The corporate criminal offence (CCO) of failure to prevent the facilitation of tax evasion came into effect three years ago , making it a criminal offence for relevant bodies (companies, limited liability partnerships and partnerships) to fail to prevent the facilitation of tax evasion by their employees, agents and others performing services for or on their behalf.
Failure to prepare
We’ve always known that the offence carries strict liability, which should encourage all affected entities to risk assess their exposure to the facilitation of fraud. But of course, as can often be the case with new enforcement procedures, many are sitting tight without taking positive action . That may be because HMRC is yet to bear its very sizeable teeth or it may be from a misplaced sense of security due to a good compliance record in respect of their own tax affairs .
Any organisation following such a risky and potentially disastrous approach may well regret not affording CCO the respect it deserves. After all, how many provisions in tax legislation have the potential for criminal charges and unlimited fines, irrespective of the intent? Furthermore, the CCO and the associated criminal conviction poses the threat of potentially closing many regulated businesses down , especially those under HMRC’s oversight.
HMRC compliance activity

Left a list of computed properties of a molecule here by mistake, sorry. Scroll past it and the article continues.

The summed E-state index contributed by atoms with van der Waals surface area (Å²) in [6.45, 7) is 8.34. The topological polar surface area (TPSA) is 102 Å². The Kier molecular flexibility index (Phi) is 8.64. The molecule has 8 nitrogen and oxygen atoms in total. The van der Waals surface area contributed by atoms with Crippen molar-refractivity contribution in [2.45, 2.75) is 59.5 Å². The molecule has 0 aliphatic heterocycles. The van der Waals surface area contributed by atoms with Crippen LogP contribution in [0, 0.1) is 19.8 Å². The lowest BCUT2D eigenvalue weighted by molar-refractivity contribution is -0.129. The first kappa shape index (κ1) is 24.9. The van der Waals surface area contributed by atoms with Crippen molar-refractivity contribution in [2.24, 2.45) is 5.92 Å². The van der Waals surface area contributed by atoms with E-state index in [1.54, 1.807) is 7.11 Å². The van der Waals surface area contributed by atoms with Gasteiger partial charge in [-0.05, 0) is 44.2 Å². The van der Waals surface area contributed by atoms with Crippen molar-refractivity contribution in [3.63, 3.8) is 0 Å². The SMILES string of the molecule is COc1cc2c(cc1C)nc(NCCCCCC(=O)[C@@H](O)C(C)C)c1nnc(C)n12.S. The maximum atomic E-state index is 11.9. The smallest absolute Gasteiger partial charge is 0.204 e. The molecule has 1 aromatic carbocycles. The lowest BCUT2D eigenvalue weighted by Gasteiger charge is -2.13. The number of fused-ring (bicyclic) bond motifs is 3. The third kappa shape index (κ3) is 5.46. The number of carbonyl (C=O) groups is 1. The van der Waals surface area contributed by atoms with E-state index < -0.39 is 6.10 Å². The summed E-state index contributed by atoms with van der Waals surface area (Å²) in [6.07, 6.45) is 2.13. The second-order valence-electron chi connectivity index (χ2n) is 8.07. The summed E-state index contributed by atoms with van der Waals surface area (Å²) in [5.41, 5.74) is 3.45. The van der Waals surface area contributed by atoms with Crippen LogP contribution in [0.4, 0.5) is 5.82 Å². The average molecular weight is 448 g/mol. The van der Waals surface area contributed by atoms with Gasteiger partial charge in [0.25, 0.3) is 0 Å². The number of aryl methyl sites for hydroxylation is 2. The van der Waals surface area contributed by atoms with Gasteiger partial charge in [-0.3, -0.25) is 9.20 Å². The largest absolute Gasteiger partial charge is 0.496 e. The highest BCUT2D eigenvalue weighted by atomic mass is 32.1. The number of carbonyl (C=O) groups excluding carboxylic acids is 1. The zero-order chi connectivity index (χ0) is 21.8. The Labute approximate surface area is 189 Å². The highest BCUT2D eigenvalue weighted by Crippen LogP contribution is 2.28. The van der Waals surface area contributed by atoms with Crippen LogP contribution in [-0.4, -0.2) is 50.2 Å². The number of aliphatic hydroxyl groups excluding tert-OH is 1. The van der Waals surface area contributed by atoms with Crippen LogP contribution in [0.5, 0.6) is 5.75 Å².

All CCO breaches are progressed on a criminal footing, and it shouldn’t be too long before the first cases start to reach the tax tribunal . According to data shared by HMRC, at the end of August 2020, there were:
- 10 active CCO criminal investigations; and
- 22 further potential CCO cases under review.
Ten active investigations in three years may not seem a lot and may offer encouragement to ambivalent organisations. However, the progress made to date by HMRC is in fact reasonably impressive.
Firstly, a CCO investigation will be predicated on HMRC first establishing the suspicion of:
- tax evasion by a third party; and
- the facilitation of that evasion.
Those who practice in the tax investigations market will appreciate the time and efforts often required to establish these suspicions.
Secondly, although many of HMRC’s investigations to date are understood to relate to indirect tax or PAYE, it’s inevitable that tax investigations into a relevant body’s own direct tax affairs will also lead to criminal proceedings. In that respect, the enquiry window for most corporation tax returns for the accounting periods ended 30 September 2018, the earliest period for which the CCO applies, has only just closed . The fact, therefore, that some of the earliest corporation tax returns potentially subject to the CCO remain open for investigation, whilst others covering similar timeframes have resulted in criminal prosecution, further amplifies the progress to date.
In contrast to the public profile afforded to the progress made to date, HMRC focuses on a more covert approach to initiating individual investigations. Indeed, the first an organisation may know of an investigation under the CCO is when HMRC officials arrive at the door with an arrest warrant for the suspected facilitator, at which time they would typically ask for evidence of the relevant body’s reasonable prevention procedures. Without a CCO risk assessment, there may be no meaningful evidence that an organisation has reasonable prevention procedures and with no meaningful evidence, a criminal prosecution could follow.
Any business yet to undertake a CCO risk assessment will be carrying up to three years of enhanced risk of prosecution, with that risk increasing day by day. After all, if you have not risk assessed your business, you may end up being guilty as charged without even knowing it?